The Austin Chronicle

https://www.austinchronicle.com/events/film/2023-03-24/a-good-person/

A Good Person

Rated R, 125 min. Directed by Zach Braff. Starring Florence Pugh, Morgan Freeman, Celeste O’Connor, Molly Shannon, Chinaza Uche, Zoe Lister-Jones, Alex Wolff.

REVIEWED By Kimberley Jones, Fri., March 24, 2023

A Good Person is set squarely in the present – distracted driving and oxycodone addiction are both major plot points – but constitutionally it’s an old-fashioned film, cut from the cloth of a now-unfashionable genre, the melodrama. And the thing with melodramas is, no matter how preposterous the plot contrivances are, or how wincing the big swoops at tearjerking become, you’ll follow a film anywhere if the cast is good enough. Writer/director Zach Braff has not one ace in the hole but two: Florence Pugh and Morgan Freeman.

Pugh plays Allison, a young woman we meet briefly in happier times before a car accident results in two deaths and upends her life. The film cuts to one year later, the first of several extreme time jumps or montages that scurry past opportunities for conflict and character revelation. Allison, who was the driver in the accident, is now at seeming rock-bottom, living at home with her mother (Shannon) and powerfully addicted to pills. As this only covers about the first 20 minutes of the film, you can rest assured there’s a lot more rock-bottom to explore, as well as halting attempts at recovery, which is where she meets Daniel (Freeman, neatly lacing acid into his avuncular mien), the father to one of the highway fatalities.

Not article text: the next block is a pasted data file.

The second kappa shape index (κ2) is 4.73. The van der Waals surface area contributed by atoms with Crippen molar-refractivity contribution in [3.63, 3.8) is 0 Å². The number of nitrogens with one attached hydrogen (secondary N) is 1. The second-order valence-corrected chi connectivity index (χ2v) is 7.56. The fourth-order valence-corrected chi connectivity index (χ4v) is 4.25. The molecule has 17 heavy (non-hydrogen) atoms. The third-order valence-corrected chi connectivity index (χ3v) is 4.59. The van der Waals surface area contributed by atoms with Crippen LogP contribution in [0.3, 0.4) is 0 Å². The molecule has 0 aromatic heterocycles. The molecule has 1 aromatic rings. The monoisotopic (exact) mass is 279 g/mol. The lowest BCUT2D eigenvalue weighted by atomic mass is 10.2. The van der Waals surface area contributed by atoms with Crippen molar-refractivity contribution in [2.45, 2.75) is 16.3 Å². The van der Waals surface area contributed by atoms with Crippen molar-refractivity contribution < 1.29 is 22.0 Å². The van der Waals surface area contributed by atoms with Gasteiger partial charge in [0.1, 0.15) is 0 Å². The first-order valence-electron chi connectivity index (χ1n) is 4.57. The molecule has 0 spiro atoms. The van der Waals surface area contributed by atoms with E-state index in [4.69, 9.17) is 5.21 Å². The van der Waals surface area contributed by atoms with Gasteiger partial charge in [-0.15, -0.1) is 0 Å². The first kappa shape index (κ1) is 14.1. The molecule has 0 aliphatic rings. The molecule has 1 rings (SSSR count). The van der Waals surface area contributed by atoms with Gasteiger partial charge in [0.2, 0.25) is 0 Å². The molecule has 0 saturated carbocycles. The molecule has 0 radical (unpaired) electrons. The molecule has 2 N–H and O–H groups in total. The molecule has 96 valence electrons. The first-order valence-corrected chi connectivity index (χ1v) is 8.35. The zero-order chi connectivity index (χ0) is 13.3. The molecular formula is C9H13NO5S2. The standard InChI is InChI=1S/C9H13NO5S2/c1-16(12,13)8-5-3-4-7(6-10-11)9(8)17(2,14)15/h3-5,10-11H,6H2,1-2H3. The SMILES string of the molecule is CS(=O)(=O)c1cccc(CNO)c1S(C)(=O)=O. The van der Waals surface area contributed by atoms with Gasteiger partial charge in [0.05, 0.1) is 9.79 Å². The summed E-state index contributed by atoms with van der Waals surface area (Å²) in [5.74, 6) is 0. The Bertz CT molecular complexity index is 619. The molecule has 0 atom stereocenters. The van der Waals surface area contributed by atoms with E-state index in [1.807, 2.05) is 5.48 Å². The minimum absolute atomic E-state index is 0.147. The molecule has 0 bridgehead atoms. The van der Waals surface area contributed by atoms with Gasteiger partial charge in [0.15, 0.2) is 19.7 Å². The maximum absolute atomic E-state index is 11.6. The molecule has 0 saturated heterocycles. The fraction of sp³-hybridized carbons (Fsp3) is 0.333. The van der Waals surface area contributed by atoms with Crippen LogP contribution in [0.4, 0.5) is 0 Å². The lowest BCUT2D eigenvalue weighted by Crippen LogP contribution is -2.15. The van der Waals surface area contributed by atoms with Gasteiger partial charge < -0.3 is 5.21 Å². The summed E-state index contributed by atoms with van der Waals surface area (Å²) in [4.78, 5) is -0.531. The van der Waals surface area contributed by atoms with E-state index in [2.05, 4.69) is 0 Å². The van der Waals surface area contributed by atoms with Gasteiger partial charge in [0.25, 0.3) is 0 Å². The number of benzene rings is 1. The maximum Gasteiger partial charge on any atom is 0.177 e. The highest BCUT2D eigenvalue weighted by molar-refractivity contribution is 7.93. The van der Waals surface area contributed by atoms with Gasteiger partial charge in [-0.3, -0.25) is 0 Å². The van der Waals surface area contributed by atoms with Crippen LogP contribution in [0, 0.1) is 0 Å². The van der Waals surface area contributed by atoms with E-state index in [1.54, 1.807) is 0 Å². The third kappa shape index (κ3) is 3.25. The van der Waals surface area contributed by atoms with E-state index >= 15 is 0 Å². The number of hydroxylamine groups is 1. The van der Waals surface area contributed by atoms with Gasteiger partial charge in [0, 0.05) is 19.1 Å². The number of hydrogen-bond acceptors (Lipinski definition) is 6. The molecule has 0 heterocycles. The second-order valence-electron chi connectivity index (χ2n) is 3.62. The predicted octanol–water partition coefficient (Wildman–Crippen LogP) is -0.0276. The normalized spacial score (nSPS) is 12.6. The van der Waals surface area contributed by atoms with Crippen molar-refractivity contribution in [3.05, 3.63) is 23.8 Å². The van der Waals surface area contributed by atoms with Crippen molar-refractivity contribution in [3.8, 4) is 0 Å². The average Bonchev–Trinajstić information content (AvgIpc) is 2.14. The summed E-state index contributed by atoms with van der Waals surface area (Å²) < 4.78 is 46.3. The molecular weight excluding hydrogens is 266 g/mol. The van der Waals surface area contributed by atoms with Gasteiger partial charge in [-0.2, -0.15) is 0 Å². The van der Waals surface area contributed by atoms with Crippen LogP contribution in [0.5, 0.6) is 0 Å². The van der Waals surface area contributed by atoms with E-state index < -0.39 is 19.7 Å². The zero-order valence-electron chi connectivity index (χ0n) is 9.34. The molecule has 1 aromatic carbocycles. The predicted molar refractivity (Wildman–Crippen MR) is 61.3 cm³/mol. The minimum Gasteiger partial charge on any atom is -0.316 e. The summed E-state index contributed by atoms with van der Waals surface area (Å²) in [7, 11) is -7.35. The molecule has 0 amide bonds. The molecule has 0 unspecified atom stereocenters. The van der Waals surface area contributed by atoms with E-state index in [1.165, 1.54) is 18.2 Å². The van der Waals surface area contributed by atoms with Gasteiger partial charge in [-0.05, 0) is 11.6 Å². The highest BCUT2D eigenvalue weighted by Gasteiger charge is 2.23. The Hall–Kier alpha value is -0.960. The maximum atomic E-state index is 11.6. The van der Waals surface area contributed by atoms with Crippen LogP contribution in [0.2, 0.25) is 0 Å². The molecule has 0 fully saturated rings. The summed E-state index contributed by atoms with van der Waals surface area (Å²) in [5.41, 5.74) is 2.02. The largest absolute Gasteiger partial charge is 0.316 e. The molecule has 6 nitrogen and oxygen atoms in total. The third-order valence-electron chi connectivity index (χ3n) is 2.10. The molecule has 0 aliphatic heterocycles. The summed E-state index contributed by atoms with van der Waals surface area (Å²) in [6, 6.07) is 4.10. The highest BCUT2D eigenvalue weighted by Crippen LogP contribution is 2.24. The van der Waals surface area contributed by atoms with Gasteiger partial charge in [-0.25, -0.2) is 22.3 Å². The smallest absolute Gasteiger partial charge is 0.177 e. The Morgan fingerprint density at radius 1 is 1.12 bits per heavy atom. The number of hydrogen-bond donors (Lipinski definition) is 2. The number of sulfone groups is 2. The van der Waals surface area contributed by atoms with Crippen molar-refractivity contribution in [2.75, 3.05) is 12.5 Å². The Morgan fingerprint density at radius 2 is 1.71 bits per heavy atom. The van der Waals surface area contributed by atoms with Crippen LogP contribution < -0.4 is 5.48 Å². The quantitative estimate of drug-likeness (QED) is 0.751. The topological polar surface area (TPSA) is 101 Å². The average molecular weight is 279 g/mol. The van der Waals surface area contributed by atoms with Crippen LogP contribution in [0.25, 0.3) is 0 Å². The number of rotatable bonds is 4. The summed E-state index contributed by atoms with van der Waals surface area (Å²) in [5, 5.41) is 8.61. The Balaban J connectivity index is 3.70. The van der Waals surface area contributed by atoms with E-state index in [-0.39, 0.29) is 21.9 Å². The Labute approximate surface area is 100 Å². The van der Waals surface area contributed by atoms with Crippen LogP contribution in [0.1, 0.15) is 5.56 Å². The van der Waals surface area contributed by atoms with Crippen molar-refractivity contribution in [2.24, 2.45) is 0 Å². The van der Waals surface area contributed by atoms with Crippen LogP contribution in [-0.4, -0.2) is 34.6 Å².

Scaffolding his story on an illogical foundation, Braff (Garden State, Wish I Was Here) continues to be an aggravatingly unsubtle filmmaker, over-relying on totems of profundity (a train set, a tattoo) and showboating with the camera in ways that distract rather than enhance the drama (an off-balance framing, a confrontation delivered between stair balusters). Still, rising star Pugh is watchable doing just about anything, including sweating through her shirts as Allison tries to kick her addiction. The bond she forges with Daniel doesn’t make a lick of sense, but what keeps the film motoring along is the pleasure of their company.

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